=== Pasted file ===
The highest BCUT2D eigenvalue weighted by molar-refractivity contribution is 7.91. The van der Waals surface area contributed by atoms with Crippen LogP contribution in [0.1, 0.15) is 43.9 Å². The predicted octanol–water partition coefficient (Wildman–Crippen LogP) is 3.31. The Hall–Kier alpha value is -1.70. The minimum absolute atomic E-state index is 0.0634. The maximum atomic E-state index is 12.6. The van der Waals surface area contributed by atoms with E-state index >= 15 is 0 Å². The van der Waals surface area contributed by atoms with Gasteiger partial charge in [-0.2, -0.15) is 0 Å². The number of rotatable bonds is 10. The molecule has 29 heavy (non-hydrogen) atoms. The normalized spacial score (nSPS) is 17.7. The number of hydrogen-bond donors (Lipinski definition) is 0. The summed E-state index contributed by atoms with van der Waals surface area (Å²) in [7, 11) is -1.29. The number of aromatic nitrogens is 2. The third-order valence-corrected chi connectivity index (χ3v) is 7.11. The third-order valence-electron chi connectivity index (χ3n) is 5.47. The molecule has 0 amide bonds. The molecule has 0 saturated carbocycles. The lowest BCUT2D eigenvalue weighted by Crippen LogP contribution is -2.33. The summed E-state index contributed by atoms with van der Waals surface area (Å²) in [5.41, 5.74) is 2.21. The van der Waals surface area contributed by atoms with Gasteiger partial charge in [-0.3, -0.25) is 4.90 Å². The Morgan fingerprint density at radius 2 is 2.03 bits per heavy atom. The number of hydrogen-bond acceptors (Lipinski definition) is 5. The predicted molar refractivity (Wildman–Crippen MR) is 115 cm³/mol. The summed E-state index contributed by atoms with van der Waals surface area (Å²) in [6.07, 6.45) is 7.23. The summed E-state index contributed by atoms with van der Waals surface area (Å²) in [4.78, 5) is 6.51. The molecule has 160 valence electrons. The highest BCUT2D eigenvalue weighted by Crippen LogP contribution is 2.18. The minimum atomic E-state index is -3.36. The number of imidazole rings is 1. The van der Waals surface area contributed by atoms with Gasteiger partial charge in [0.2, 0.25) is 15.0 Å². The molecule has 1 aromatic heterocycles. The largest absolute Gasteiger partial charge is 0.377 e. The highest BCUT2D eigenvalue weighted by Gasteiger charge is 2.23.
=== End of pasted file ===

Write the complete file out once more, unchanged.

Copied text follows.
The highest BCUT2D eigenvalue weighted by molar-refractivity contribution is 7.91. The van der Waals surface area contributed by atoms with Crippen LogP contribution in [0.1, 0.15) is 43.9 Å². The predicted octanol–water partition coefficient (Wildman–Crippen LogP) is 3.31. The Hall–Kier alpha value is -1.70. The minimum absolute atomic E-state index is 0.0634. The maximum atomic E-state index is 12.6. The van der Waals surface area contributed by atoms with E-state index >= 15 is 0 Å². The van der Waals surface area contributed by atoms with Gasteiger partial charge in [-0.2, -0.15) is 0 Å². The number of rotatable bonds is 10. The molecule has 29 heavy (non-hydrogen) atoms. The normalized spacial score (nSPS) is 17.7. The number of hydrogen-bond donors (Lipinski definition) is 0. The summed E-state index contributed by atoms with van der Waals surface area (Å²) in [7, 11) is -1.29. The number of aromatic nitrogens is 2. The third-order valence-corrected chi connectivity index (χ3v) is 7.11. The third-order valence-electron chi connectivity index (χ3n) is 5.47. The molecule has 0 amide bonds. The molecule has 0 saturated carbocycles. The lowest BCUT2D eigenvalue weighted by Crippen LogP contribution is -2.33. The summed E-state index contributed by atoms with van der Waals surface area (Å²) in [5.41, 5.74) is 2.21. The van der Waals surface area contributed by atoms with Gasteiger partial charge in [-0.3, -0.25) is 4.90 Å². The Morgan fingerprint density at radius 2 is 2.03 bits per heavy atom. The number of hydrogen-bond acceptors (Lipinski definition) is 5. The predicted molar refractivity (Wildman–Crippen MR) is 115 cm³/mol. The summed E-state index contributed by atoms with van der Waals surface area (Å²) in [6.07, 6.45) is 7.23. The summed E-state index contributed by atoms with van der Waals surface area (Å²) in [4.78, 5) is 6.51. The molecule has 160 valence electrons. The highest BCUT2D eigenvalue weighted by Crippen LogP contribution is 2.18. The minimum atomic E-state index is -3.36. The number of imidazole rings is 1. The van der Waals surface area contributed by atoms with Gasteiger partial charge in [0.2, 0.25) is 15.0 Å². The molecule has 1 aromatic heterocycles. The largest absolute Gasteiger partial charge is 0.377 e. The highest BCUT2D eigenvalue weighted by Gasteiger charge is 2.23.